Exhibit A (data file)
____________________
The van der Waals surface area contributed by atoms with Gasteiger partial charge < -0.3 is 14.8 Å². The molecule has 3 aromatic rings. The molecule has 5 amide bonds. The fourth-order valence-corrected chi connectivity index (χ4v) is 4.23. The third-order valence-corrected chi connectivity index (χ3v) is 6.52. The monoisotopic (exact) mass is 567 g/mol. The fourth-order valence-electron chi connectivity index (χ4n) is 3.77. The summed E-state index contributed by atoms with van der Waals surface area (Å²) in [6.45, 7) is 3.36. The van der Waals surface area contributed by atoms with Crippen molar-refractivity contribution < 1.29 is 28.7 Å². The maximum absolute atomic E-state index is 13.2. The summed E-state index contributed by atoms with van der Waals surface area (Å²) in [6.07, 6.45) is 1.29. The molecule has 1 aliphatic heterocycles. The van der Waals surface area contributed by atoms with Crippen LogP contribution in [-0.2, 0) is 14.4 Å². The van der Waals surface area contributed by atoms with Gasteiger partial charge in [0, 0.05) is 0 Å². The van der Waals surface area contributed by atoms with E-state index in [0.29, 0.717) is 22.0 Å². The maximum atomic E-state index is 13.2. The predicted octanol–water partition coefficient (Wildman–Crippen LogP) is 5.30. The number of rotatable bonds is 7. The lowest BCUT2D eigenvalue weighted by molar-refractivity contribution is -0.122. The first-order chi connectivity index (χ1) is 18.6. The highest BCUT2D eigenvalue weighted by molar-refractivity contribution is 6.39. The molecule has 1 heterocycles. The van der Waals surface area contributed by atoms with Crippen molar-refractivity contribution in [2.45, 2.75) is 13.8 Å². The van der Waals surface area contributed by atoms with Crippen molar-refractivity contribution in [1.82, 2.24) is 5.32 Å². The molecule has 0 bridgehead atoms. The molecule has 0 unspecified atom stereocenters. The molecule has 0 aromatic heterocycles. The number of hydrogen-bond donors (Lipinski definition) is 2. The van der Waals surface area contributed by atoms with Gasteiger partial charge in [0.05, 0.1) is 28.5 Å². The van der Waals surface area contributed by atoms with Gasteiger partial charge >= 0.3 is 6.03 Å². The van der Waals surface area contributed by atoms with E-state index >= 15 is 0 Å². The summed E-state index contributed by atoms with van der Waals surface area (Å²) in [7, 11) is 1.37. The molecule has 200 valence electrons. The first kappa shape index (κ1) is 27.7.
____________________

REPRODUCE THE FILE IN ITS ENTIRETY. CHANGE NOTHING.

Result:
The van der Waals surface area contributed by atoms with Gasteiger partial charge < -0.3 is 14.8 Å². The molecule has 3 aromatic rings. The molecule has 5 amide bonds. The fourth-order valence-corrected chi connectivity index (χ4v) is 4.23. The third-order valence-corrected chi connectivity index (χ3v) is 6.52. The monoisotopic (exact) mass is 567 g/mol. The fourth-order valence-electron chi connectivity index (χ4n) is 3.77. The summed E-state index contributed by atoms with van der Waals surface area (Å²) in [6.45, 7) is 3.36. The van der Waals surface area contributed by atoms with Crippen molar-refractivity contribution < 1.29 is 28.7 Å². The maximum absolute atomic E-state index is 13.2. The summed E-state index contributed by atoms with van der Waals surface area (Å²) in [6.07, 6.45) is 1.29. The molecule has 1 aliphatic heterocycles. The van der Waals surface area contributed by atoms with Crippen LogP contribution in [-0.2, 0) is 14.4 Å². The van der Waals surface area contributed by atoms with Gasteiger partial charge in [0, 0.05) is 0 Å². The van der Waals surface area contributed by atoms with E-state index in [0.29, 0.717) is 22.0 Å². The maximum atomic E-state index is 13.2. The predicted octanol–water partition coefficient (Wildman–Crippen LogP) is 5.30. The number of rotatable bonds is 7. The lowest BCUT2D eigenvalue weighted by molar-refractivity contribution is -0.122. The first-order chi connectivity index (χ1) is 18.6. The highest BCUT2D eigenvalue weighted by molar-refractivity contribution is 6.39. The molecule has 1 heterocycles. The van der Waals surface area contributed by atoms with Crippen molar-refractivity contribution in [2.45, 2.75) is 13.8 Å². The van der Waals surface area contributed by atoms with Crippen molar-refractivity contribution in [1.82, 2.24) is 5.32 Å². The molecule has 0 bridgehead atoms. The molecule has 0 unspecified atom stereocenters. The molecule has 0 aromatic heterocycles. The number of hydrogen-bond donors (Lipinski definition) is 2. The van der Waals surface area contributed by atoms with Gasteiger partial charge in [0.05, 0.1) is 28.5 Å². The van der Waals surface area contributed by atoms with Gasteiger partial charge >= 0.3 is 6.03 Å². The van der Waals surface area contributed by atoms with E-state index >= 15 is 0 Å². The summed E-state index contributed by atoms with van der Waals surface area (Å²) in [7, 11) is 1.37. The molecule has 200 valence electrons. The first kappa shape index (κ1) is 27.7.